NPC Archive Item: Routine use of antibiotics to prevent serious complications of URTIs is not justified

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Petersen I et al.  Protective effect of antibiotics against serious complications of common respiratory tract infections: retrospective cohort study with the UK General Practice Research Database.  BMJ published online 18th October 2007 doi:10.1136/bmj.39345.405243.BE

What is the background to this? – Most antibiotic prescribing is in primary care, and most of it is for respiratory tract infections.  Evidence-based clinical guidelines such as CKS (formerly Prodigy) advise against routine use of antibiotics in upper respiratory tract infections (URTIs) including coughs, colds, sore throat and otitis media.  Although rates of prescribing for acute respiratory tract infections in UK general practice fell by 45% between 1994 and 2000, this seems to be more because patients are less likely to present with URTIs than because GPs (and now nurse prescribers) are less likely prescribe when patients present.  More information about this and other aspects of antibiotic prescribing can be found on the common infections section of NPC.  The authors of this study looked at the risk of serious complications among people with respiratory tract infections given antibiotics and those not given antibiotics, in a large UK general practice sample.

What does this study claim? – Primary care prescribers should not base their prescribing for sore throats, otitis media or other URTIs on a fear of serious complications:  more than 4000 people would have to be treated to prevent one case of quinsy, mastoiditis or pneumonia respectively.  However, in patients with chest infections, especially older people, antibiotics may be useful in preventing pneumonia: the number needed to treat (NNT) to prevent one case of pneumonia in people 65 years and older = 39 (95%Confidence interval [CI] 36 to 42).  NNT (95%CI) in people aged 16-64 years = 119 (105 to 136)

How does this relate to other studies? – Clinical guidelines (such as CKS (formerly Prodigy) advise against routine use of antibiotics in upper respiratory tract infections (URTIs) including sore throat and otitis media.  However, the advice for lower respiratory tract infections (chest infections, LRTIs) is more complex.  Antibiotics are essential in pneumonia.  CKS (formerly Prodigy) advises that in other types of chest infection in adults, antibiotics are not indicated in people who are otherwise well.  However, health professionals should carefully assess the symptoms and signs of people presenting with acute cough in people with characteristics and / or pre-existing conditions that increases the probability of pneumonia.  More information and advice on determining who is likely to benefit from antibiotics is given in the CKS (Prodigy) guidance and on the common infections – respiratory tract section of NPC.

So what? – This study reassures us that, although antibiotics have a statistically significant effect in reducing the rate of complications of URTIs, these are now so rare that many thousands of patients would need to be treated – and exposed to side effects – to prevent one case.  Widespread prescribing of antibiotics is a major contribution to the rate of development of  antibiotic resistance.  For people presenting with LRTIs it is important to assess their baseline risk of pneumonia, assess the signs and symptoms and their severity and then consider, on the basis of all this, whether an immediate prescription, a  delayed prescription, or no prescription (with watchful waiting) is most appropriate.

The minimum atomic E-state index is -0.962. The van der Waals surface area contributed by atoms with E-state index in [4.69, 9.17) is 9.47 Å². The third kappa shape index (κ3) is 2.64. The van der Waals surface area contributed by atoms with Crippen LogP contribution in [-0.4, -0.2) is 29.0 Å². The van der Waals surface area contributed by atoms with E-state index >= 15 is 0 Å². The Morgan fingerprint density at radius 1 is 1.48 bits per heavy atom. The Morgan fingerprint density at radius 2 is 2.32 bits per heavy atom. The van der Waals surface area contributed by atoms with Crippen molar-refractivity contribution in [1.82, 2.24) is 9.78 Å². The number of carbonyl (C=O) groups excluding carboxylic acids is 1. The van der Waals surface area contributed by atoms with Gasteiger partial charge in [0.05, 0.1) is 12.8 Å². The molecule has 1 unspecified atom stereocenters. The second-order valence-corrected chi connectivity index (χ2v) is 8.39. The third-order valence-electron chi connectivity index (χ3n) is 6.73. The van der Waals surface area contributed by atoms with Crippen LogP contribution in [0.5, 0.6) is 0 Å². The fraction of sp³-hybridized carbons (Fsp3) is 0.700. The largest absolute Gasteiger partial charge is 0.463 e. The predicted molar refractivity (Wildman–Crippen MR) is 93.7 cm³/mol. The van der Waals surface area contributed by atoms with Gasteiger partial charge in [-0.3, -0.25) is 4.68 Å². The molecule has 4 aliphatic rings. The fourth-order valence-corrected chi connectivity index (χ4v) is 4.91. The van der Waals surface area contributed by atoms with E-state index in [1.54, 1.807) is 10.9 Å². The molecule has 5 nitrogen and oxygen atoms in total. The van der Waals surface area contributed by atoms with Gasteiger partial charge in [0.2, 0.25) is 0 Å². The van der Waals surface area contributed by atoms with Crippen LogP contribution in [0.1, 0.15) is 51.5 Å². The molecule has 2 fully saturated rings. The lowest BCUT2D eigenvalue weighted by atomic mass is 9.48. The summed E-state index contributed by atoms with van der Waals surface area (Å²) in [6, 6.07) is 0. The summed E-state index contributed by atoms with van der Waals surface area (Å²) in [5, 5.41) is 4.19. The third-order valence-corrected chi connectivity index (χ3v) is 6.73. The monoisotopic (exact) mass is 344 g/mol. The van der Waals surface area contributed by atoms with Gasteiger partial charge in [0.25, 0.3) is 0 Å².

Action – Primary care prescribers should not base their prescribing for sore throats, otitis media or other URTIs on a fear of serious complications.  Prescribers should think carefully about the best strategies for individual patients who have LRTIs.

Study details

  • Design – retrospective cohort study using the records of the 162 UK general practices contributing to the UK GPRD database, 1st July 1991 to 30th June 2001.
  • Patients –  patients presenting with common respiratory tract infections: upper respiratory tract infection (1,081,000 episodes), sore throat (1,065,088 episodes), otitis media (459,876 episodes) and chest infection (749,389 episodes).
  • Outcomes – risk of developing serious complications (pneumonia, quinsy, mastoiditis and pneumonia, respectively) in the month after consultation and the odds ratio for the development of complications (antibiotics prescribed on the day of consultation  vs. no antibiotics
  • Results :

Infection/ adverse outcome

Adjusted odds ratio (95%CI)

NNT (95%CI)

P value

Otitis media/ mastoiditis (all ages)

0.56 (0.37 to 0.86)

4,064 (2,393 to 13,456)


Sore throat/ quinsy (all ages)

0.84 (0.73 to 0.97)

4,300 (2,522 to 14,586)


Other URTI/ pneumonia (all ages)

0.68 (0.58 to 0.79)

4,407 (2,905 to 9,126)


Chest infection/ pneumonia

0-4 years

0.22 (0.17 to 0.27)

101 (85 to 125)


5 -15 years

0.18 (0.13 to 0.24)

96 (73 to 137)


16 -64 years

0.27 (0.23 to 0.32)

119 (105 to 136)


65 years and older

0.35 (0.33 to 0.38)

39 (36 to 42)


  • Sponsorship – UK Department of Health